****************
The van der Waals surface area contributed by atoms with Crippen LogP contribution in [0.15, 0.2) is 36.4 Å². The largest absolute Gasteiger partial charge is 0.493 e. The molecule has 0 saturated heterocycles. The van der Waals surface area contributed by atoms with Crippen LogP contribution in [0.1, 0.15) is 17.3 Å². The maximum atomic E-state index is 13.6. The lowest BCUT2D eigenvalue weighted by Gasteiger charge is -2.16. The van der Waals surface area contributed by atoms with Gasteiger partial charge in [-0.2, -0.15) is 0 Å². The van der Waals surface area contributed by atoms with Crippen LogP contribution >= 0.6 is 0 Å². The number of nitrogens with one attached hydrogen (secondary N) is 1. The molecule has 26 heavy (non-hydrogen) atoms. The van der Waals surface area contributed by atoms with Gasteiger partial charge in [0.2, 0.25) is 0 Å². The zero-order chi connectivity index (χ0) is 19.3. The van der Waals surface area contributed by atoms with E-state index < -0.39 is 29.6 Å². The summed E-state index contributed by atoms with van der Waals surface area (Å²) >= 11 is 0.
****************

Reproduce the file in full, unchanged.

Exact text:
The van der Waals surface area contributed by atoms with Crippen LogP contribution in [0.15, 0.2) is 36.4 Å². The largest absolute Gasteiger partial charge is 0.493 e. The molecule has 0 saturated heterocycles. The van der Waals surface area contributed by atoms with Crippen LogP contribution in [0.1, 0.15) is 17.3 Å². The maximum atomic E-state index is 13.6. The lowest BCUT2D eigenvalue weighted by Gasteiger charge is -2.16. The van der Waals surface area contributed by atoms with Gasteiger partial charge in [-0.2, -0.15) is 0 Å². The van der Waals surface area contributed by atoms with Crippen LogP contribution >= 0.6 is 0 Å². The number of nitrogens with one attached hydrogen (secondary N) is 1. The molecule has 26 heavy (non-hydrogen) atoms. The van der Waals surface area contributed by atoms with Gasteiger partial charge in [0.2, 0.25) is 0 Å². The zero-order chi connectivity index (χ0) is 19.3. The van der Waals surface area contributed by atoms with E-state index < -0.39 is 29.6 Å². The summed E-state index contributed by atoms with van der Waals surface area (Å²) >= 11 is 0.